He is both because fellow Chaser and supposed friend Matt Kenseth wrecked him on Lap 228 at Martinsville, ruining his day and relegating him to a 33rd-place finish. At the end of the day, it also left him in last in the Chase Eliminator standings—33 points out of first and 28 behind Kenseth, who is in the all-important fourth position.
It also led Harvick to make a post-race promise.
"He won't win this championship," Harvick told reporters of Kenseth via Fox Sports. "If we don't, he won't."
But don't count Harvick out just yet. He can still advance to the Championship Four by winning at either Texas or Phoenix, and he's been fast at every type of track this year. He's never won at Texas in his career, but he has five wins at Phoenix—including each of the last two and three of the last four races there.
Kenseth sits fourth in the standings, only five points off the lead in the Eliminator Round standings heading to Texas.
But a dark cloud looms over him because of the Harvick incident at Martinsville, plus he and his Joe Gibbs Racing teammates have lacked speed all year at similar 1.5-mile tracks. Kenseth was remorseful following the Harvick incident, in which he appeared to overdrive his No. 20 Toyota into a corner, wheel-hopped and took out the unsuspecting Harvick.
Kenseth even said he understood Harvick's pledge to make sure he won't win the title if Harvick doesn't.
"It was a mistake—he was an innocent bystander and was in the wrong place at the wrong time," Kenseth said via Fox Sports. "I totally understand how he feels and why he would say that. I totally get it. He knows it was a mistake, too, but that doesn't really help him."
So despite where Kenseth sits currently in the standings, he's a long shot to make the Championship Four. Something bad seems like it's about to happen to Kenseth in this Chase.
Call it a gut feeling but Hamlin still seems to have a shot to contend for his first title.
After leading 68 laps at Martinsville, Hamlin is heading to two more tracks where he can expect to lead laps and put himself in contention for a win that would guarantee advancement to the Championship Four.
He's won twice at Texas and once in his career at Phoenix—even though the JGR cars such as his No. 11 Toyota have struggled with generating the kind of speed needed to keep up the competition at the 1.5-mile tracks like Texas.
Hamlin also seems to sense that he's in a pretty good position and blamed fading to eighth at Martinsville on the final restart on slower lapped cars not getting out of his way in the closing laps.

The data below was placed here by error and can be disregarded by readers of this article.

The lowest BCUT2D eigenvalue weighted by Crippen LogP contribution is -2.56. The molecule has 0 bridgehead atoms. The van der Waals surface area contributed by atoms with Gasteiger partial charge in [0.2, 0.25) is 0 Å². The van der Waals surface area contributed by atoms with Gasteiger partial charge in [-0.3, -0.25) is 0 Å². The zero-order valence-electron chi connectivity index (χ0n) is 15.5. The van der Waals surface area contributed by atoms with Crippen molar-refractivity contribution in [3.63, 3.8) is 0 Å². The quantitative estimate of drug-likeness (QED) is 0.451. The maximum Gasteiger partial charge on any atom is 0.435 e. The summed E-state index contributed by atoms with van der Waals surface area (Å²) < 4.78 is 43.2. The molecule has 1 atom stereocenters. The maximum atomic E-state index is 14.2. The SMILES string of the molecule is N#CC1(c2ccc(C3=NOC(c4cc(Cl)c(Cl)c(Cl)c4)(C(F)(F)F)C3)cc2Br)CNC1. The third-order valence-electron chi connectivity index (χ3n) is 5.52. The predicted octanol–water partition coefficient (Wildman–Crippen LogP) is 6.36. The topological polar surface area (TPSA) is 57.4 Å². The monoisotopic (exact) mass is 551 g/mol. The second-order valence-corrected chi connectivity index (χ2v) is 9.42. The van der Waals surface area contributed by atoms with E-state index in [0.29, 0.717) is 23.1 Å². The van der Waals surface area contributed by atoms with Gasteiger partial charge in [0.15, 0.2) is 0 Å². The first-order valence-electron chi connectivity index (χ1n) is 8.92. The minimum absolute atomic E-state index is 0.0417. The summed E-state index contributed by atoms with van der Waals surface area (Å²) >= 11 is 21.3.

Brad Keselowski has been here, done that already in the Chase.
Now he needs to get it done again. It's that simple, and he's not likely to be fazed by it.
Heading to Texas and Phoenix, he likely needs to win to secure advancement into the championship race at Homestead. His opening race in the Chase Eliminator Round was a disaster: First a pit-road speeding ticket sent him to the rear of the field, and then a broken rear-end gear late in the race sent him to the garage for repairs, relegating him to a 31st-place finish.
Now he's 31 points out of first and 26 out of fourth, putting him in a similar position he faced heading to Talladega for the final race of the Chase Contender Round—where he had to win and did.
Dale Earnhardt Jr.
Yes, we are well aware that Dale Earnhardt Jr. has already been eliminated from the Chase.
But if you wondered how some of these guys who are no longer running for a championship would finish out the season, take a look at the huge win Earnhardt scored at Martinsville, a track where he had longed to win because his father had so much success there.
It was big on many levels, coming on the 10th anniversary of a Hendrick Motorsports plane crash that claimed the lives of 10 people—including team owner Rick Hendrick's only son Ricky, his brother John and John's twin daughters.
It also validates the final season together for Earnhardt and crew chief Steve Letarte, who is headed to the NBC broadcast booth at the end of this season—even if they are out of the Chase.
And the odd thing is that by winning, they have made some of the Chasers who expected to win very nervous heading to Texas and Phoenix. So in their own way, Earnhardt and Letarte are still having an impact on the Chase, and that's kind of cool.
Unless otherwise noted, all information was obtained firsthand.
Joe Menzer has written six books, including two about NASCAR, and now writes about it and other sports for Bleacher Report as well as covering NASCAR and a writer and editor for FOXSports.com. Follow him on Twitter @OneMenz.